With the help of the TO and DO paradigms, vegetative state and minimally conscious state patients were divided into many subgroups. That is to say, disorders of consciousness were classified into more levels instead of just vegetative state and minimally conscious state. Thus, the evaluation of consciousness level was clearer. Accurate evaluation was a precondition of prognosis prediction. Therefore, the present results are beneficial for prognosis predicting.
Although these results are exciting, there are some limitations. The number of patients could be further expanded. Due to the number of beds and available research time, there was no time to recruit more subjects. If possible, subjects should include locked-in patients or patients with brain injury but no disorders of consciousness. These kinds of subjects would be helpful to give a more detailed explanation of the results and find out more about how the P300 response is regulated differently among these subjects.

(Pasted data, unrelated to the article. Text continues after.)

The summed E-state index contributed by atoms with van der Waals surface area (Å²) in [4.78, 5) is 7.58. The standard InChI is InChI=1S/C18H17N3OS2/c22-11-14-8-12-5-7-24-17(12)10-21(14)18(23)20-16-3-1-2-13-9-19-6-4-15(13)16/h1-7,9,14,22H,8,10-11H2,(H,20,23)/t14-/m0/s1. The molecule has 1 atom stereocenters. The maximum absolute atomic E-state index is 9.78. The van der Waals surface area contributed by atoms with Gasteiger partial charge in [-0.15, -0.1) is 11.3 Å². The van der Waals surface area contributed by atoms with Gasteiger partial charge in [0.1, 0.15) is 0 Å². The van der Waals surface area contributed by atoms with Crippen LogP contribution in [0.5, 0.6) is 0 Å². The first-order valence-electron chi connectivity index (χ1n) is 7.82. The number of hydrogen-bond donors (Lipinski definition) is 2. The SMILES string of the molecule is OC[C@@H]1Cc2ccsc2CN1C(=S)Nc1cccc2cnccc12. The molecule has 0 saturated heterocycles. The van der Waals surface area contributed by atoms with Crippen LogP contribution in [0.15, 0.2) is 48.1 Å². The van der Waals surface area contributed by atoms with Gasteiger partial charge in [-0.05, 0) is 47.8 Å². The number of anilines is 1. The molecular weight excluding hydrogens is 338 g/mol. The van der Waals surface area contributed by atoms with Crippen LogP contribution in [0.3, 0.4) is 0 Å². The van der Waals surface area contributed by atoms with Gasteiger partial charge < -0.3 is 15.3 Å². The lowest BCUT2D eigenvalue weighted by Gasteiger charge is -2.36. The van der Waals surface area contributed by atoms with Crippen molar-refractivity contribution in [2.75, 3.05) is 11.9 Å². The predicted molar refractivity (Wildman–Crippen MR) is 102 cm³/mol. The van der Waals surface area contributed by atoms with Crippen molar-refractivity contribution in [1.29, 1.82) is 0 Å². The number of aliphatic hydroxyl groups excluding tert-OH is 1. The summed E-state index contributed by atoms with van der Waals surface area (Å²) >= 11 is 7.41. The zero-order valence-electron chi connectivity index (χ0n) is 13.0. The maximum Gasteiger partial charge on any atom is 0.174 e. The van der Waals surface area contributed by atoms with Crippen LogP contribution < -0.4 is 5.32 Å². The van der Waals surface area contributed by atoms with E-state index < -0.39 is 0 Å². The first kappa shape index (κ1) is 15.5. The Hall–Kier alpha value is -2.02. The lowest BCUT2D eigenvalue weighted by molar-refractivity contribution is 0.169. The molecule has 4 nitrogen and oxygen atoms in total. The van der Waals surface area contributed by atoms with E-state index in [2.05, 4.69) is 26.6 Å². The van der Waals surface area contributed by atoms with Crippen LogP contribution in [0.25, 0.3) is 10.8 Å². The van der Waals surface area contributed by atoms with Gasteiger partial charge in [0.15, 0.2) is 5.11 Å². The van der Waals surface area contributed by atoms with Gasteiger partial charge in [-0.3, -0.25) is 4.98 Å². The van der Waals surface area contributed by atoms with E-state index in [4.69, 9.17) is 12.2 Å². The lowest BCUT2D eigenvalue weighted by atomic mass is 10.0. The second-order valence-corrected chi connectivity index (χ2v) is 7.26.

In the present study, vegetative state patients could be differentiated from minimally conscious state patients using auditory ERPs. Long-term follow-ups verified that the present design could provide a way to predict consciousness recovery. In future clinical work, patients prone to being aware will receive direct and timely treatment, while seriously injured patients will be admitted to nursing homes rather than receiving endless treatments. This will reduce the waste of medical resources. Future work using functional MRI is needed to observe whether SON and SDN activate similar brain areas to verify the utility of SDN and disclose the mechanisms underlying the DO paradigm.
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[Figure 1], [Figure 2]
[Table 1], [Table 2], [Table 3], [Table 4]